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12 Ways to Cruise Through Customs and Immigration

Even for veteran travelers, the trip through customs and immigration is simultaneously dreary and intimidating. Trudging through cold halls to stand in long, snaking lines that culminate in hard stares and direct questioning by stern people in uniform is a rough way to end a long international flight, and certainly no warm welcome.

Emotionally, I treat the customs and immigration process as the last part of the flight, almost as if I’m still stuck inside the plane on the tarmac waiting for an open gate. Only after I have cleared all the customs halls do I feel like my trip is over, and only then do I allow myself the relief (and sometimes elation) of having arrived at my destination.

To help you get to that state, here are 12 essential tactics to help you clear customs and immigration quickly. See you on the other side!

1. Understand the difference between customs and immigration.

Customs agents are mostly concerned with what you have with you — whether you have fruit or vegetables from another country, contraband items, anything subject to tariffs, large amounts of cash and the like. Immigration officers, meanwhile, are concerned with your citizen status, the intended duration of your stay and what you will be doing during your visit. In short, customs officers are interested in your stuff; immigration officiers are interested in you.

2. Figure out what happens to your luggage during your connections.

When booking, if your flight has a connection, figure out if your luggage will be booked through to your final destination or if you will need to collect it, go through customs and immigration, and then check back in. This is important not only for the hassle factor, but for understanding how much time you will need for your connection. If you have to pick up and then recheck your bags, you need a lot more time than you would otherwise.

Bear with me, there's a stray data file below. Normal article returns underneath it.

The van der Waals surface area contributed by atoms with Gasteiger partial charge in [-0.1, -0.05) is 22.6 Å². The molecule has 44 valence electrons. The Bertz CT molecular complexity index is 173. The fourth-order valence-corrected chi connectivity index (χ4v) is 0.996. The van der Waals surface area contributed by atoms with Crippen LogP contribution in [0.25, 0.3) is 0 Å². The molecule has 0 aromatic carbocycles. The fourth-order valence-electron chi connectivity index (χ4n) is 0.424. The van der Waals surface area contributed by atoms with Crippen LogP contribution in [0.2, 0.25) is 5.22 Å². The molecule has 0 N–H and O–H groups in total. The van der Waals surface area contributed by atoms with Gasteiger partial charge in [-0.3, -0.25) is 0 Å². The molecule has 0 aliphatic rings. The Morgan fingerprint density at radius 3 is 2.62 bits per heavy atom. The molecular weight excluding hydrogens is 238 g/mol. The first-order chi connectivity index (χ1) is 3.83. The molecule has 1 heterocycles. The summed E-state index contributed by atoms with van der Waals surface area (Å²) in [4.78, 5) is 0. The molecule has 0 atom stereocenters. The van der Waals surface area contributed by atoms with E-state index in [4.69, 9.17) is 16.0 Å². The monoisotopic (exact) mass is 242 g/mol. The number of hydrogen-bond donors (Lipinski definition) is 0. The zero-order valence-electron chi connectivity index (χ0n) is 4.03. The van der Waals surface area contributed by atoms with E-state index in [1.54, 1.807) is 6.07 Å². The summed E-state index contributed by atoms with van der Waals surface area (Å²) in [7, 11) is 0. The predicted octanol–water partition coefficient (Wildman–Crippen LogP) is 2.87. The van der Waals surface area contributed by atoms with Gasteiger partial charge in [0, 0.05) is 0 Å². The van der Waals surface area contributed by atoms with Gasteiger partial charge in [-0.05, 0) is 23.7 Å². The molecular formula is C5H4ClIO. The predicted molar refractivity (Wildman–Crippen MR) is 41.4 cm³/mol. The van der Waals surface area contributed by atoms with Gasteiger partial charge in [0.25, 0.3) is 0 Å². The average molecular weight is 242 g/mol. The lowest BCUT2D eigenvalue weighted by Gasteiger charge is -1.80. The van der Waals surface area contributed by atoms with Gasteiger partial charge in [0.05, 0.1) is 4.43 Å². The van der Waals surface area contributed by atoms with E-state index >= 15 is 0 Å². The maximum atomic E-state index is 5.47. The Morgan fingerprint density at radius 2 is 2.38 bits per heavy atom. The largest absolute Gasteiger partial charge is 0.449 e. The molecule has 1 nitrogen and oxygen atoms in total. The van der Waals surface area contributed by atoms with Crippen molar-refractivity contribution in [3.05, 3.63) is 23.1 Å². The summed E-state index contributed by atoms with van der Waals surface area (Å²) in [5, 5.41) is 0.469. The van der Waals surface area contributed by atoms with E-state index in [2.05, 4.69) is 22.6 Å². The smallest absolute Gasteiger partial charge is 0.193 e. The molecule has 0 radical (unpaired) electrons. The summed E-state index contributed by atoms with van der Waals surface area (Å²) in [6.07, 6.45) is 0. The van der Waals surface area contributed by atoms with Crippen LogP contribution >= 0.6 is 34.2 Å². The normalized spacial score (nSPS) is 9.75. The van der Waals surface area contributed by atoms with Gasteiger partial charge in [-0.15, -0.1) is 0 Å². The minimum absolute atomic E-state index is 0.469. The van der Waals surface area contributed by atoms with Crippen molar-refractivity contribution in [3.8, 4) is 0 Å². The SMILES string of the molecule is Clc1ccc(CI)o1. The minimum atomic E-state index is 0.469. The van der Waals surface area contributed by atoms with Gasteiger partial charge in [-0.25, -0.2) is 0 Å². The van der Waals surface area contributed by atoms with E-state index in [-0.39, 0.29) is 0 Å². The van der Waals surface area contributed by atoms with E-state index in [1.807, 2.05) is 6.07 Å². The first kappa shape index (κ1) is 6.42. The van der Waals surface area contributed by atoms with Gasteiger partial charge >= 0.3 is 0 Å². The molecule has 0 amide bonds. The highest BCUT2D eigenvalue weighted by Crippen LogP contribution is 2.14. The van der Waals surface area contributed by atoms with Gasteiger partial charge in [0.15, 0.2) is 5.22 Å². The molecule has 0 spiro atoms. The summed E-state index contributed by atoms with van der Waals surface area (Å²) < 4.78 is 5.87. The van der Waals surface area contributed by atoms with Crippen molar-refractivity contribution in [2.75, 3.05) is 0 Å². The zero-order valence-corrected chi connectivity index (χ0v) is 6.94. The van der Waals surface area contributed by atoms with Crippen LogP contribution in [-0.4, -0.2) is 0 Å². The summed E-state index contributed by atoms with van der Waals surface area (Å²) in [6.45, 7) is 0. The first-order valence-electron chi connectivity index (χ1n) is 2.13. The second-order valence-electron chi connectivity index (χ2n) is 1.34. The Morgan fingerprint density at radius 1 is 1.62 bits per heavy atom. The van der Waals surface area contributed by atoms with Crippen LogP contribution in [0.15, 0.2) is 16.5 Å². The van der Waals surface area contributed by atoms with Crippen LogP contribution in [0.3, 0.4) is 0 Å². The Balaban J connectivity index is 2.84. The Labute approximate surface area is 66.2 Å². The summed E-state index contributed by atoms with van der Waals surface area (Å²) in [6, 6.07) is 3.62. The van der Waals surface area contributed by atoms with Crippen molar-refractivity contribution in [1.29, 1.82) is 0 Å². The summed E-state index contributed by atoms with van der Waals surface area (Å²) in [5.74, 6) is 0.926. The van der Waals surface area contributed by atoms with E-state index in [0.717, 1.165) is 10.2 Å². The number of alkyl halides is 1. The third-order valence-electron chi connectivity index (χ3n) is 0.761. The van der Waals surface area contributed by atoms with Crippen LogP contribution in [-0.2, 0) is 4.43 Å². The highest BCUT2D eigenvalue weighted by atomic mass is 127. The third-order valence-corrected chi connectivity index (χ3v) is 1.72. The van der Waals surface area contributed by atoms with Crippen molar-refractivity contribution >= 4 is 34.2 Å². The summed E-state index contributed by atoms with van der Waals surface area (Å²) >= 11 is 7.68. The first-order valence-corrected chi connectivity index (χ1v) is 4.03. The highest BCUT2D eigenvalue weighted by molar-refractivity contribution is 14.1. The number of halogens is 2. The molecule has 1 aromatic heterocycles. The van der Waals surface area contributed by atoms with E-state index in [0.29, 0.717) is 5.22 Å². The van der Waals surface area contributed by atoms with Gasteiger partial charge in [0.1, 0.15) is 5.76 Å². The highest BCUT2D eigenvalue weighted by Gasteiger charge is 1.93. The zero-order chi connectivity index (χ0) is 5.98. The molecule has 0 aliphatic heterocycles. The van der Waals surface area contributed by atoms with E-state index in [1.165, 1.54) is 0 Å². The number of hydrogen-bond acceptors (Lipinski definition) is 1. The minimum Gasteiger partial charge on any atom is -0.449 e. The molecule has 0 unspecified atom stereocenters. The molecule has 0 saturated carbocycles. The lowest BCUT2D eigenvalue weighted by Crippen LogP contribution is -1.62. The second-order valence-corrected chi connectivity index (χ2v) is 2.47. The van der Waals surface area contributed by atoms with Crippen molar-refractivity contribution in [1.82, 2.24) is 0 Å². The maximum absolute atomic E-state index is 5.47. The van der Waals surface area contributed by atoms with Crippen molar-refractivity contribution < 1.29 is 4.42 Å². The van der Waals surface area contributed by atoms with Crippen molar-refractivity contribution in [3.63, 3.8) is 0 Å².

In general, if your connecting airport is in the country of your final destination, you will likely need to do this, and you will probably also transfer from the international terminal to a domestic terminal. If you are continuing on to another country, often you will never leave the airport’s “interzone,” so you may just connect to your next flight without clearing customs and immigration in your layover country. This is not always the case, however, particularly at smaller airports that may not have a terminal dedicated to international transfers.

This information may not always be obvious, especially when booking online, so ask your airline or travel agent before you confirm your reservation.

3. Get a seat near the front of the plane.

The sooner you get off the plane, the shorter the customs and immigration lines will be when you arrive. If you have a seat choice, try to pick a seat closer to the front of the plane to make sure you’re not stuck in line behind 200+ fellow passengers.

4. Have a pen handy.

It’s a pain trying to fill out your customs forms on the floor of the immigration hall as the line builds up ahead of you; having an easily accessible pen in your carry-on lets you get it done on the plane before you land.

5. Don’t forget to note your purchases.

Most travelers buy at least a few items when traveling — gifts, souvenirs, socks, whatever — and customs agents know this. Unless you truly are returning with nothing new, put this little stuff on your declaration form. You don’t need excessive detail; I have written “Books, T-shirts for gifts,” written a price of $40 and left it at that.

You can check out a sample U.S. declaration form to give you an idea of what to expect.

6. Be aware it is a two- or three-stage process.

The customs and immigration process can seem never-ending for a jet lagged traveler, with multiple stops that mostly seem like the same thing, but here is the simple version:

– Get off plane
– Go through immigration or passport control
– Go to baggage claim and get your bags